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Gift from late nurse's friends, family benefits Victoria College students

Jan. 21, 2012 at 9:03 p.m.
Updated Jan. 21, 2012 at 7:22 p.m.

VC nursing students Angie Loa, right, and Danielle Garcia practice birthing techniques with the new Mama Natalie Birthing Simulator.

Thanks to Dorothy Nobles' family, Mama Natalie, a new birthing simulator, has come to Victoria College.

When Nobles, a retired vocational nurse, died last summer, many of her friends and family who attended her funeral left monetary donations in her honor.

Her family, including husband Jerry Nobles, chose to give her memorial donations to the Victoria College Foundation with the stipulation that the money be used for the college's Vocational Nursing program.

"My wife worked as a licensed vocational nurse for 35 years," said Nobles. "She retired in 1997, but she always loved nursing and I couldn't think of a better place to send the contributions."

Becky Barfield, Vocational Nursing Program coordinator, said choosing how to spend the donation was challenging at first.

"When I approached the program faculty about how to spend the money, it was unanimously decided that we should use the Nobles donation on a reusable resource ... but no one knew exactly what we should get," she said.

After asking around for ideas among colleagues at a recent Texas Association of Vocational Nursing Educators conference she attended, the Mama Natalie Birthing Simulator was recommended to Barfield.

Manufactured by Laederal, the portable Mama Natalie Birthing Simulator gives students hands-on practice in assessing the stages of labor, along with how to deliver and care for a newborn infant.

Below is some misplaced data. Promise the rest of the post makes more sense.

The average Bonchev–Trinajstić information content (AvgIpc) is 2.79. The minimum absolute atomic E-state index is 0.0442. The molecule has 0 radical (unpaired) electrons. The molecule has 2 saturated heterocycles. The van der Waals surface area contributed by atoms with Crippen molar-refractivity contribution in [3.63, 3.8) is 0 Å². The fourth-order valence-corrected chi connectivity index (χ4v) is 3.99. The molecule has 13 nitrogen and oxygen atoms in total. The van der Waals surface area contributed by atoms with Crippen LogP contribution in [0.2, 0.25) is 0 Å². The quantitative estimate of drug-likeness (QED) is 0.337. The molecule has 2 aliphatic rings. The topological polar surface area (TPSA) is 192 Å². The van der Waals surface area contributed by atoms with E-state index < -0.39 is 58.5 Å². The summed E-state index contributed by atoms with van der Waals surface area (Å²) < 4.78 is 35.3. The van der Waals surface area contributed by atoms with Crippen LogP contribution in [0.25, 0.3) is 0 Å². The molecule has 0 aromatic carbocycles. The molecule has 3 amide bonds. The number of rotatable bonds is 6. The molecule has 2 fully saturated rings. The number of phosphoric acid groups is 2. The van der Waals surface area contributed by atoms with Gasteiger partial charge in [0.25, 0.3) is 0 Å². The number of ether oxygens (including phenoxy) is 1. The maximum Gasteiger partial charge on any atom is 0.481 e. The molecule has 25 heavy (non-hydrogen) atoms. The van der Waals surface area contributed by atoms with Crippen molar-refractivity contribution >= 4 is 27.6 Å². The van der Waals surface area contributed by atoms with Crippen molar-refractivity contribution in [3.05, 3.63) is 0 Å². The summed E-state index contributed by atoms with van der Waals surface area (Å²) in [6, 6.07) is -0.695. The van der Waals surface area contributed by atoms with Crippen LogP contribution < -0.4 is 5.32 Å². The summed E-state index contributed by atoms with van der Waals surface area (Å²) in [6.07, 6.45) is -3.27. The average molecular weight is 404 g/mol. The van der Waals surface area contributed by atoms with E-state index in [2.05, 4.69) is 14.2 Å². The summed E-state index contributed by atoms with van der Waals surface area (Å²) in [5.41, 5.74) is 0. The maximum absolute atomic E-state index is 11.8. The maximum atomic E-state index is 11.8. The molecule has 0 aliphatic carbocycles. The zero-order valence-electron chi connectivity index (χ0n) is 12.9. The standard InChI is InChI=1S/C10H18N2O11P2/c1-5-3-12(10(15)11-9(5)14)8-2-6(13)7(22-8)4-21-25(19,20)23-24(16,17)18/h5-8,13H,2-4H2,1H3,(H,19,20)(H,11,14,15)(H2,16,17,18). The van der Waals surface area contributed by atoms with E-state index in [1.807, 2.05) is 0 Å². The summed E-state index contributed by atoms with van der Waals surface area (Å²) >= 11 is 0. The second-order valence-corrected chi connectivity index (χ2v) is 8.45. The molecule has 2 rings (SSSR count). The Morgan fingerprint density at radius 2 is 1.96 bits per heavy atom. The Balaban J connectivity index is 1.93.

Additionally, a range of birthing complications may be simulated, allowing students to practice handling emergency situations.

Nursing instructor Kristi Pfeil plans to begin using the Mama Natalie simulator in her classes this semester.

"I'm excited to use Mama Natalie in my classes this semester," said Pfeil.

Because this simulator is portable, it can be used at the college's other nursing schools in Cuero, Hallettsville and Gonzales.

Angie Loa, one of Pfeil's students, is looking forward to her neonatal training later in the semester.

"I'm amazed at how compact this training equipment is, while still offering such a range of simulation possibilities," Loa said.

Additionally, Nobles' gift will go well beyond helping future nurses in Victoria.

For each Mama Natalie Birthing Simulator purchased for use in the United States through 2012, Laederal will donate another Mama Natalie Birthing Simulator to global health programs in developing countries.

Such countries as Africa and India still experience high infant and maternal mortality rates due to a lack of training for health care workers.

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